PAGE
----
Recording

Jackpot! Studio: CREATIVE RECORDING IN PORTLAND

In a given week Larry Crane splits his time between practicing and playing with his band, Elephant Factory; editing an indie-oriented recording magazine, 8/01/1999 8:00 AM Eastern

In a given week Larry Crane splits his time between practicing and playing with his band, Elephant Factory; editing an indie-oriented recording magazine, Tape Op; and engineering and managing his own studio, Jackpot! It may seem like a lot of commitments, but for Crane, making, enjoying and sharing music is a way of life. "I wouldn't be playing if I wasn't in a band with really good friends," the Portland, Ore., resident says, "and I probably wouldn't have gotten into recording if I wasn't playing."

Crane, who says he's been messing around with tape decks since age 10, played bass for eight years with Chico, Calif.-based indie faves Vomit Launch. When they would go into the studio, Crane says, "I was the one in the band who was in charge of the sessions; I just understood the recording process well." Chums who knew of Crane's interest chipped in and bought him a cassette 4-track, which he put to use recording demos and friends' projects. When he moved to Portland in '93, he set up a recording studio in his basement and slowly continued to acquire gear. By the fall of '96, he recalls, "I'd gotten so busy that there were always bands coming in and out of the house. My roommates were kind of sick of it! It seemed like the time to get a loan and build a studio, so I did."

With help (and gear) from artist Elliott Smith, Crane found a suitable building in southeast Portland and constructed Jackpot! in one large room. "We just built a wall in it with a double-paned window and a door that leaks tons of sound, and started working," Crane says. "We had it done in a month. Other engineers come in here and wanna kill me, but I can get a really good live sound and good mixes, so it works.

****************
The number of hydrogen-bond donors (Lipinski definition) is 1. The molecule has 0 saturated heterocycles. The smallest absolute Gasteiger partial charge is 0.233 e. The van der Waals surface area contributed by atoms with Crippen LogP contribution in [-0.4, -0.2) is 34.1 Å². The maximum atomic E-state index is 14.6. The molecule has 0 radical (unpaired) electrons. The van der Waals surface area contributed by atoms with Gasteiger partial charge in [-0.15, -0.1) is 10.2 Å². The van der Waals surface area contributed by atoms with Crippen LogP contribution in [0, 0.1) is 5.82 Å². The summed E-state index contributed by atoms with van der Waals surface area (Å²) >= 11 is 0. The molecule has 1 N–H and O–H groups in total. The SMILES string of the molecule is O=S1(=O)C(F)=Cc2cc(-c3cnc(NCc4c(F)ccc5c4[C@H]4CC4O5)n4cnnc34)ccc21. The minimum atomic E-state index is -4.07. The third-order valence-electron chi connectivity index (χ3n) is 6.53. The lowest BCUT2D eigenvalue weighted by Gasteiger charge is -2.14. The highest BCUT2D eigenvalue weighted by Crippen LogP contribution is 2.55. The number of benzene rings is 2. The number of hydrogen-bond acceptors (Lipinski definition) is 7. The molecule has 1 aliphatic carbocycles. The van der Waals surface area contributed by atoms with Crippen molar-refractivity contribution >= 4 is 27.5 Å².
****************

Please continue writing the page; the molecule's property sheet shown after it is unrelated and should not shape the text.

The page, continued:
"I do as much live recording as I can," he continues. "I can get all the amps and the drums in the main room and baffle them enough, but if I need more separation, I'll do things like put the bass amp in the office and the guitar amps in the control room. I just did an album last week in two days, but then I also record projects like the new Quasi record, which we spent a month on." Crane does most of the engineering, though freelancer Joanna Bolme often works at the studio, as well. Between them, they've recorded tracks and albums for artists such as Smith, Satan's Pilgrims, Pete Krebs, Pinehurst Kids, Crabs and Cadallaca.

The studio is based around an MCI JH-16 2-inch, 16-track and a 40-input Allen and Heath Saber. Crane has Sytek and Rolls mic pre's and compressors by LA Audio and Manley, as well as three FMR RNC 1773s. "The FMRs are probably the best deal you'll find in a cheap compressor," Crane says. "They're well-designed and have good ICs." Some of his other favorite pieces are a funky dbx Boombox subharmonic synthesizer, as well as standbys such as MIDIverb II and REV7 units. Mics at Jackpot! include a Manley Reference tube and a matched pair of Earthworks 30Ks, as well as models by Langevin, AKG, EV, Shure and Audio-Technica. Crane monitors through Tannoy PBM-8s and Yamaha NS-10s and mixes to a Panasonic SV-3800 DAT.

When he spoke to Mix, Crane was excited about a recent purchase: some generic, 95-cent ball-end mics made for plugging into cheap cassette recorders. "They're pieces of junk that keep crapping out on me, but they make things sound really weird and interesting," he says with a laugh. "I've used them a bunch recently, because things can sound too good-if you're solely into recording, it can be tempting to make things sound very glossy. The benefit of me and Joanna is that we're also record collectors and musicians, and we have really strong opinions. My theory is you go through the process of learning how to record really well, then you just throw that shit out the window and start recording what's going to work!

"I'm not the kind of guy who walks into a studio and knows what every microphone is and exactly what's going to get the best sound," Crane adds. "I'm more, 'Hey, let's just try this and see what happens.' I'm always thinking of it as an art form, not as making a product; I'm concerned with whether it's going to be fun to listen to."

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